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Mediate Inference
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Mediate Inference
• Commonly called as argument
• Has two major types:
–Deduction/Deductive
Arg./Syllogism
• Categorical Syllogism
• Hypothetical Syllogism
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Mediate Inference
–Induction
• Induction by complete
enumeration
• Induction incomplete
enumeration
• Induction by analogy
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Categorical Syllogism
• is an argument which proceeds from
statements concerning the
relationship of two terms, to a
conclusion concerning the
relationship of two terms to each
other.
• All its propositions are categorical
propositions (A,E,I,O).
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Example
All poets are creative.
M
P
Some artists are poets.
S
M
Ergo, some artists are creative.
S
P
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Ordinary language
arguments
No, that girl is not Leyla because she
has short hair, while Leyla has long
hair.
Di lagi na modagan nga sakyanan kay
way gasolina
Where there’s smoke there’s fire;
there’s no fire in the warehouse
because there’s no smoke there.
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Ordinary language
arguments
No, that girl is not Leyla because she has
short hair, while Leyla has long hair.
No person identical to Leyla is a person who
has short hair.
All persons identical to that girl are persons
who have short hair
So, no person identical to that girl is a person
identical to Leyla.
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Ordinary language
arguments
Di lagi na modagan nga sakyanan kay
way gasolina. (The car won’t run
because it has no gas)
All cars without gas are cars that won’t
run.
All cars identical to that car are cars
without gas.
So, all cars identical to that car are cars
that won’t run.
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Ordinary language
arguments
Arguments in the ordinary language can
be translated to the basic categorical or
hypothetical syllogism.
Syllogisms (categorical or hypothetical)
are basic forms of arguments
Hence, the analysis of categorical
syllogism
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Example
All poets are creative.
Mu +
Pp
Some artists are poets.
Sp +
Mp
Ergo, some artists are creative.
Sp
+
Pp
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Example
Since most 18-year-old lads registered for the
Barangay polls and all who are registered for
the Barangay polls are voters, then most 18year-old lads are voters.
All who are registered for the Barangay polls
Mu + Pp
are voters.
Most 18-year-old lads registered for the
Sp + Mp
Barangay polls.
Ergo, most 18-year-old lads are voters.
Sp + Pp
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For Analysis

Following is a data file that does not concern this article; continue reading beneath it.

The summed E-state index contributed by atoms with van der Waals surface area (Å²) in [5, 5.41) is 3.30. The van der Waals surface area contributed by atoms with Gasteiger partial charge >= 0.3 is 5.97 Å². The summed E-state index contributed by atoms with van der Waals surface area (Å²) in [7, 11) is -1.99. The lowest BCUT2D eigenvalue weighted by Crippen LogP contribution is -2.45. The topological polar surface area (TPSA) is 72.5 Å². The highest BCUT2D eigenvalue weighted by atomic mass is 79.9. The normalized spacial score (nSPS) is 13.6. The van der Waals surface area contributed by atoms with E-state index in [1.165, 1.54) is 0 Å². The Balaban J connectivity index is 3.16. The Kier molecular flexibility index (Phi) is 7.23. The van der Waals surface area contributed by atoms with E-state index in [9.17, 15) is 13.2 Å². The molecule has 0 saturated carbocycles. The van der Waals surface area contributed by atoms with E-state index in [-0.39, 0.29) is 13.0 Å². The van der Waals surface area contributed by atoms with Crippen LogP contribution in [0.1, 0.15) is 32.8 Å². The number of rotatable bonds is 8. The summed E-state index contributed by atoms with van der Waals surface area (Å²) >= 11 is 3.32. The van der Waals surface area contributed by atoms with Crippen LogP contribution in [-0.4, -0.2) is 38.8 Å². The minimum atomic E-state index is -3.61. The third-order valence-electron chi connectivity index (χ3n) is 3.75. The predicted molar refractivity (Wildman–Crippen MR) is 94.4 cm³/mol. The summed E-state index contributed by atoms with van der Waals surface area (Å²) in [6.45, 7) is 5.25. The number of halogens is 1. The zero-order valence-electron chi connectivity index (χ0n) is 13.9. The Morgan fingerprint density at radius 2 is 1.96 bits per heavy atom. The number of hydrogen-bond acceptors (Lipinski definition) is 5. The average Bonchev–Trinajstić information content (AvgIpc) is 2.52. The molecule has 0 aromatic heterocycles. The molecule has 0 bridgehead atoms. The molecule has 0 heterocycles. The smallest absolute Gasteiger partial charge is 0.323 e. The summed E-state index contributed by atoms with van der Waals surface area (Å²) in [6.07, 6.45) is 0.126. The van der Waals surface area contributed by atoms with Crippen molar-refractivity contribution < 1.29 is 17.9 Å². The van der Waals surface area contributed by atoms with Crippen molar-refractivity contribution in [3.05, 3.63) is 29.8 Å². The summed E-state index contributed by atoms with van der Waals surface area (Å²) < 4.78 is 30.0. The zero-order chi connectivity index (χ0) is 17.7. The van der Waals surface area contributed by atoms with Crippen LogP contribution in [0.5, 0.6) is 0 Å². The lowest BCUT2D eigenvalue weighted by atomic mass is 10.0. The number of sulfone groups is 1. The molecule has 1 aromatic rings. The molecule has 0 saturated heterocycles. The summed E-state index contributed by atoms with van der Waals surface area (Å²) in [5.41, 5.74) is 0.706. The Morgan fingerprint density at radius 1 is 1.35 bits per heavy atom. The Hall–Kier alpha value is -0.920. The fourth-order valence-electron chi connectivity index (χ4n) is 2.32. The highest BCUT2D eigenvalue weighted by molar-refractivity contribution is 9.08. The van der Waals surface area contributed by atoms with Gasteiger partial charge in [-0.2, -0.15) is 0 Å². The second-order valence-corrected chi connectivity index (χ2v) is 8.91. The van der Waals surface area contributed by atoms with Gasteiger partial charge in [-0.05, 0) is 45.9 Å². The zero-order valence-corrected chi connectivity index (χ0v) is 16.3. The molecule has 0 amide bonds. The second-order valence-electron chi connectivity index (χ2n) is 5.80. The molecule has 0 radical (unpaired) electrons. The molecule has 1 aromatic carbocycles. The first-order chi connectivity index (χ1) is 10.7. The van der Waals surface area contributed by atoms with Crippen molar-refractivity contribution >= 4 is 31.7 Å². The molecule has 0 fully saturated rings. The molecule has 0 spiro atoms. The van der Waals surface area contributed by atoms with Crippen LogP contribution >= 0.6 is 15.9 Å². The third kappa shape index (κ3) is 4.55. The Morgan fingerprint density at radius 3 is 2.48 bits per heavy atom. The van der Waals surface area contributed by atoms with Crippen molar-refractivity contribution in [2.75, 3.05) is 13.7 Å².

No legislator has judiciary power. Thus, no
senator has judiciary power because they are
legislators
Mu – Pu
No legislator has judiciary power.
Su + Mp
Every senator is a legislator.
Thus, no senator has judiciary power. Su – Pu
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For Analysis
Not all religious movements are Christians. Thus,
some fundamentalists are Christians because
some religious movements are fundamentalists.
Not all religious movements are Christians.
Mp – Pu
Some religious movements are fundamentalists.
Mp + Sp
Thus, some fundamentalists are Christians.
Sp + Pp
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Rules of valid syllogism
1. There must be three and only three terms
2. The middle term must not occur in the
conclusion
3. The major or minor term may not be
universal in the conclusion if it is only
particular in the premises
4. The middle term must be used as a
universal at least once.
5. Two negative premises yield no valid
conclusion
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Rules of valid syllogism
6. If both premises are affirmative the
conclusion must be affirmative
7. If one premise is negative the conclusion
must be negative
8. If one premise is particular the conclusion
must be particular
9. From two particular premises no valid
conclusion can be draw
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Rules of valid syllogism
There must be three and only three terms
possible violation:
Addition: four or more terms
Mandaue is next to Cebu
Consolacion is next to Mandaue
Ergo, Consolacion is next to Cebu
Change in supposition
Man begins with M.
Joseph is a man.
So, Joseph begins with M.
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Rules of valid syllogism
Equivocation
A Pail holds water.
This argument holds water.
So, this argument is a pail.
Rule 2. The middle term must not occur in the
conclusion
Misplaced middle term
Rule 3. The major or minor term may not be
universal in the conclusion if it is only
particular in the premise
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Rules of Valid syllogism
Illicit Minor; Illicit Major
Rule 4. The middle term must be used
as a universal at least once.
-Undistributed middle term
Rule 5. Two negative premises yield no
valid conclusion
-Exclusive premises
Rule 6. If both premises are affirmative
the conclusion must be affirmative
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Rules of Valid syllogism
negative conclusion out of
affirmative premises
Rule 7. If one premise is negative the
conclusion must be negative
affirmative conclusion out of a
negative premise
Rule 8. If one premise is particular the
conclusion must be particular
-universal conclusion out of a
particular premise
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Rules of Valid syllogism
Rule 9. From two particular premises
no valid conclusion can be drawn
particular premises
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